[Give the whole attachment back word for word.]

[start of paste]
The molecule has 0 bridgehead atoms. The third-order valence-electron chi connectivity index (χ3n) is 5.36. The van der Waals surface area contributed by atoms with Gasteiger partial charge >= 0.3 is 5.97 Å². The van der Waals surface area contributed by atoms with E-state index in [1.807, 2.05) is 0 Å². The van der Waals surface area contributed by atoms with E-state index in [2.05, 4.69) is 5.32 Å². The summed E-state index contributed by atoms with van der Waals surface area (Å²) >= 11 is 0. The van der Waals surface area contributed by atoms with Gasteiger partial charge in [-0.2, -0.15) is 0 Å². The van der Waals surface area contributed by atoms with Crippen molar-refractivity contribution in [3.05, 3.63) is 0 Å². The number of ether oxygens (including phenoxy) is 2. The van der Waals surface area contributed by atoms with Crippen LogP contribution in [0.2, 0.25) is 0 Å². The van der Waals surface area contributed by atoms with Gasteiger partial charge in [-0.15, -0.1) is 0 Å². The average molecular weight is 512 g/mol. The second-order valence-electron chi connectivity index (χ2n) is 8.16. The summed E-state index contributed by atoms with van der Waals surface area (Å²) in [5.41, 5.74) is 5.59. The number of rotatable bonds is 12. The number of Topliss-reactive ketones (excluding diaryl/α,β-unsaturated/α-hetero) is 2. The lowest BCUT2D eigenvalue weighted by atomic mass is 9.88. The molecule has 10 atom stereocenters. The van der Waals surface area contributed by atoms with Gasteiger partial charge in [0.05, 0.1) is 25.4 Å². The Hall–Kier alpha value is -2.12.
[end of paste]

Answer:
The molecule has 0 bridgehead atoms. The third-order valence-electron chi connectivity index (χ3n) is 5.36. The van der Waals surface area contributed by atoms with Gasteiger partial charge >= 0.3 is 5.97 Å². The van der Waals surface area contributed by atoms with E-state index in [1.807, 2.05) is 0 Å². The van der Waals surface area contributed by atoms with E-state index in [2.05, 4.69) is 5.32 Å². The summed E-state index contributed by atoms with van der Waals surface area (Å²) >= 11 is 0. The van der Waals surface area contributed by atoms with Gasteiger partial charge in [-0.2, -0.15) is 0 Å². The van der Waals surface area contributed by atoms with Crippen molar-refractivity contribution in [3.05, 3.63) is 0 Å². The number of ether oxygens (including phenoxy) is 2. The van der Waals surface area contributed by atoms with Crippen LogP contribution in [0.2, 0.25) is 0 Å². The van der Waals surface area contributed by atoms with Gasteiger partial charge in [-0.15, -0.1) is 0 Å². The average molecular weight is 512 g/mol. The second-order valence-electron chi connectivity index (χ2n) is 8.16. The summed E-state index contributed by atoms with van der Waals surface area (Å²) in [5.41, 5.74) is 5.59. The number of rotatable bonds is 12. The number of Topliss-reactive ketones (excluding diaryl/α,β-unsaturated/α-hetero) is 2. The lowest BCUT2D eigenvalue weighted by atomic mass is 9.88. The molecule has 10 atom stereocenters. The van der Waals surface area contributed by atoms with Gasteiger partial charge in [0.05, 0.1) is 25.4 Å². The Hall–Kier alpha value is -2.12.